Armin Dellnitz, Managing Director of Stuttgart Marketing GmbH (Photo: Thomas Niedermueller / www.niedermueller.de)
Stuttgart is an important destination in Germany, even if the bulk of its tourism is rather domestic. In 2019, the last “normal” year for tourism, the city recorded 2.1 million travelers and 4.1 million overnight stays, 70% of which were generated by the domestic market. France generated just over 61,000 overnight stays in 2019, being the seventh most important international market for the city. In 2020, Stuttgart had a black year as in the rest of Europe. The capital of Baden Württemberg recorded only 0.86 million tourists and 1.65 million overnight stays. This is due in part to the fact that most trade fairs and congresses, which are a major reason for travellers to visit the city, were cancelled
Do you think that Stuttgart has a good chance of becoming a tourist destination in the post-covid world?
Armin Dellnitz – I am convinced that our tourism industry has a bright future, because I think we offer the perfect product for the tourist of tomorrow. Of course, urban destinations suffer more than natural destinations. The feeling of promiscuity with others, the slower recovery of business tourism explain the slow recovery. However, I think that our position as a big city in the middle of nature favours us. The atmosphere in Stuttgart is rather relaxed and this is an important factor that puts our visitors at ease. Our other advantage is our outstanding cultural offer. It is often said that Stuttgart is the “secret” capital of culture in Germany. Our museums, ballet and theatres are internationally renowned. Finally, I believe that the strength of our economy is a factor in the recovery.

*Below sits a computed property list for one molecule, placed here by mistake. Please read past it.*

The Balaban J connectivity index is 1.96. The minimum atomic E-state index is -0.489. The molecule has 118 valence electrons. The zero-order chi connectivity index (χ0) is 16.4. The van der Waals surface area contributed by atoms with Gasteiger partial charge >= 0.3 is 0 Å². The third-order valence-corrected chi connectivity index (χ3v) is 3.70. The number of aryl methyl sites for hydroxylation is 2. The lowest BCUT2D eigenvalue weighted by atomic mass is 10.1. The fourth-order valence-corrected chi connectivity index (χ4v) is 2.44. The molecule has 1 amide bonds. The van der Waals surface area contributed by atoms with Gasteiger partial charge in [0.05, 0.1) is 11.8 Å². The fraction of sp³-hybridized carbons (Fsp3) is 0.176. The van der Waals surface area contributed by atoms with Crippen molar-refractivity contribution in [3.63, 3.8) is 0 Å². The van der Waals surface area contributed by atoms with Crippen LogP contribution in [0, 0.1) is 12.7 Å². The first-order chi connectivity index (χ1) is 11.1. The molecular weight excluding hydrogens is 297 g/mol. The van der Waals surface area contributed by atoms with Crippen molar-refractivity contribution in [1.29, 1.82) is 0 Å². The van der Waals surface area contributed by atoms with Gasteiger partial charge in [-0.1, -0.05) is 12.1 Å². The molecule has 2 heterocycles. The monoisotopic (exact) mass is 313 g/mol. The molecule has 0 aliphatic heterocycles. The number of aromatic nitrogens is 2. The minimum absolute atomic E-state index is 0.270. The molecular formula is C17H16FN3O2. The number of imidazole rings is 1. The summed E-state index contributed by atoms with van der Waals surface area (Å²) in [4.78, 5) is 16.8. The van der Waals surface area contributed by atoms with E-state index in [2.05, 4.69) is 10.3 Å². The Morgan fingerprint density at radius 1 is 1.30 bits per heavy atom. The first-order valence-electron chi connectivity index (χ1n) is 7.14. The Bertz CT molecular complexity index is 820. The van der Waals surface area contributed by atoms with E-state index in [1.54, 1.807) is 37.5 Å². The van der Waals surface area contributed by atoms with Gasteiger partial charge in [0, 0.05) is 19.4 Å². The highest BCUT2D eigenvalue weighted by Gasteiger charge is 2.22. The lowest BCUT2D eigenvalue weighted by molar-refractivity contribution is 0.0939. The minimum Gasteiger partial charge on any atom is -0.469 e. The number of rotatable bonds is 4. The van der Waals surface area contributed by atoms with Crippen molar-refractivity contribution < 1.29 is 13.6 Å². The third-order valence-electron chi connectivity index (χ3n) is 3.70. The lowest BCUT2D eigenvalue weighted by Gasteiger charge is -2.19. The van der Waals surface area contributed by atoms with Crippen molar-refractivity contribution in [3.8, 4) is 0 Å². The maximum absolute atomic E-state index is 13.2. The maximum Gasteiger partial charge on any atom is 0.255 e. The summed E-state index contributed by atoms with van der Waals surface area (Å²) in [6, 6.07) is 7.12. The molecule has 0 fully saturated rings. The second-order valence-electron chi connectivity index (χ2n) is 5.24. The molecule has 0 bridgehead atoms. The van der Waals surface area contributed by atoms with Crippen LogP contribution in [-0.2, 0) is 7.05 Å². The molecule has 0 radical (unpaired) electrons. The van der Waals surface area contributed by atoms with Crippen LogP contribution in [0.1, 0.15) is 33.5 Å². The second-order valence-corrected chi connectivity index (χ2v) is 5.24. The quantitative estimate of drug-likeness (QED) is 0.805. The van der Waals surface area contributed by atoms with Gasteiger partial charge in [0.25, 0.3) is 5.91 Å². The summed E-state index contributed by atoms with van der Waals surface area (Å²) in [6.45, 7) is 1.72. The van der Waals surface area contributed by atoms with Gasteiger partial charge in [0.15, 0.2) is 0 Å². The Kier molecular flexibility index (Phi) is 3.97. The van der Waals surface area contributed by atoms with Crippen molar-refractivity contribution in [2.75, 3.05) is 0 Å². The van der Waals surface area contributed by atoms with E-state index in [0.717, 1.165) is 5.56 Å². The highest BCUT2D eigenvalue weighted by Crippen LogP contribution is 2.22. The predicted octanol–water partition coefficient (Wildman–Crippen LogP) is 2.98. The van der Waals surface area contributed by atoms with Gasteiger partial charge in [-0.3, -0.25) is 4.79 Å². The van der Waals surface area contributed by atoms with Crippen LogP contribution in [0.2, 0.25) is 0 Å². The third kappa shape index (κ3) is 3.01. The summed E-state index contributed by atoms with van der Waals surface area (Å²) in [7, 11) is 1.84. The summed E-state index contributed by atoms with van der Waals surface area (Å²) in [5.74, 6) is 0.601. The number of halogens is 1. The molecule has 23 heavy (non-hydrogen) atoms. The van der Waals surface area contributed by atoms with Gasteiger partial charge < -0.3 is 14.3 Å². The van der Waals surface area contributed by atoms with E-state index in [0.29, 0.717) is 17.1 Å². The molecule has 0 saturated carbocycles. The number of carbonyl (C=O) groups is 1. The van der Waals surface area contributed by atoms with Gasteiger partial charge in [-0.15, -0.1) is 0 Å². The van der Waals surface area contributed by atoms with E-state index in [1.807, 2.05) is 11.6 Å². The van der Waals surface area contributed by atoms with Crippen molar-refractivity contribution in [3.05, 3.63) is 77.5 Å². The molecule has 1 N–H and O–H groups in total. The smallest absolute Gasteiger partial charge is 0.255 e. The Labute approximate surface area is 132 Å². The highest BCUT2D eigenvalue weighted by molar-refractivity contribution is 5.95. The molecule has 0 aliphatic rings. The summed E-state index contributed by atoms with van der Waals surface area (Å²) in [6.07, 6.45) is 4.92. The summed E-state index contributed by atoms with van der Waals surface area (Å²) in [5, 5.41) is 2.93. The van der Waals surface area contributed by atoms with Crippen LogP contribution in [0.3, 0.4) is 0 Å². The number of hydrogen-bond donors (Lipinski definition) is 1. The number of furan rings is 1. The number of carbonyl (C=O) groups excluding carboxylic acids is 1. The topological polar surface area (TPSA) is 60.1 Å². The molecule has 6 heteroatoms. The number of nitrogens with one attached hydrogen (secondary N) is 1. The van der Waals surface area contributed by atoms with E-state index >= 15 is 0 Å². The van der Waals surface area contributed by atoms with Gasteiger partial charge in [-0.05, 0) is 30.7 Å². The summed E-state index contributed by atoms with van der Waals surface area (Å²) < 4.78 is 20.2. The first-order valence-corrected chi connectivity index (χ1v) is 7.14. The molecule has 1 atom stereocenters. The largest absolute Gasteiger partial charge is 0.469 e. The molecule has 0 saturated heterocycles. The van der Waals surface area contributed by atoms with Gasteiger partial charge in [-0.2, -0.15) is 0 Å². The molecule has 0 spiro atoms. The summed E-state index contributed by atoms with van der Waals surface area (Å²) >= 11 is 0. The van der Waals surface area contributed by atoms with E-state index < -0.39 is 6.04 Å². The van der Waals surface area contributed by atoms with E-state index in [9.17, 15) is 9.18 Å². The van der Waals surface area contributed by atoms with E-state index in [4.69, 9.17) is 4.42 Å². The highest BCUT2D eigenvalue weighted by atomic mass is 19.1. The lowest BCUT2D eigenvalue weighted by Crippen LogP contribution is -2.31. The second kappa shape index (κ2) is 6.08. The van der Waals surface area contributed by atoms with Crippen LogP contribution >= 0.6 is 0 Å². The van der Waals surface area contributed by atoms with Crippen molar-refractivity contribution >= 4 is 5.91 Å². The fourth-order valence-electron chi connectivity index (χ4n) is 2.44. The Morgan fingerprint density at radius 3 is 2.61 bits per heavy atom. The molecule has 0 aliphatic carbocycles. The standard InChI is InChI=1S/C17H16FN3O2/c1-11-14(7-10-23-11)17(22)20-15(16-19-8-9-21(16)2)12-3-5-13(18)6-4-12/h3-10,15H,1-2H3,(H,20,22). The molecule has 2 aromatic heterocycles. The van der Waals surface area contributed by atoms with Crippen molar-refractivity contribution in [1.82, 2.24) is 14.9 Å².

Did the hotels suffer from the COVID crisis?
Armin Dellnitz: I have to say that although Stuttgart’s hotels suffered, they fared a little better than the rest of Germany. None of them have closed their doors yet. This is due to the fact that the regional government has supported the sector financially, but also because Stuttgart’s hotels have done very well in recent years. This gave them the financial strength to cope with the situation. I think the situation is most difficult now. The financial aid has stopped, the hotels have reopened, but occupancy rates are still low. I think the hotel industry could be back to 50% in the second half of 2021, and maybe even 60% in early 2022.
Are there any new hotel projects?
Armin Dellnitz – Yes, there are a good half-dozen. For example, the fourth hotel in the budget chain Motel One has just opened near the railway station. There are also plans for a 262-room Mövenpick hotel halfway between the airport and the trade fair centre, and the EmiLu hotel,
a 90-room boutique design hotel expected in September. There is also talk of a Premier Inn and a Hampton by Hilton opening before the end of the year. By 2023, we should also welcome a Radisson Blu establishment near the Porsche Design Tower and a Ruby hotel in the city centre. The latter will also offer co-working spaces.
How is the business travel market doing?
Armin Dellnitz – We believe that this will be the market segment with the slowest recovery. This is a real challenge, because more than 70 percent of the travellers in Stuttgart came here for business reasons. The conditions for large conferences and exhibitions remain difficult, as people do not yet feel ready to travel to large events.
How will the major project “Stuttgart 21” structure the destination Stuttgart?
Armin Dellnitz: This is a huge project that will significantly improve the transport situation in our city. It includes the transformation of our main railway station and improved rail connectivity with the whole of Europe. This project is also the genesis of a brand new city centre district with spectacular sustainable architecture, new green spaces and the construction of a new congress centre directly accessible from the station. Thanks to the presence of new hotels, all attractions and tourist facilities in the city centre will be connected to the central station.
I’m Michelle, and I love to travel. As a former hotel expert for one of the world’s largest hotel chains, I’ve stayed in nearly every type of room imaginable (including many that were not so desirable!). Nowadays, I am fortunate enough to be able to explore the world on my own terms. From international flights to learning different languages, there is nothing too far out of reach!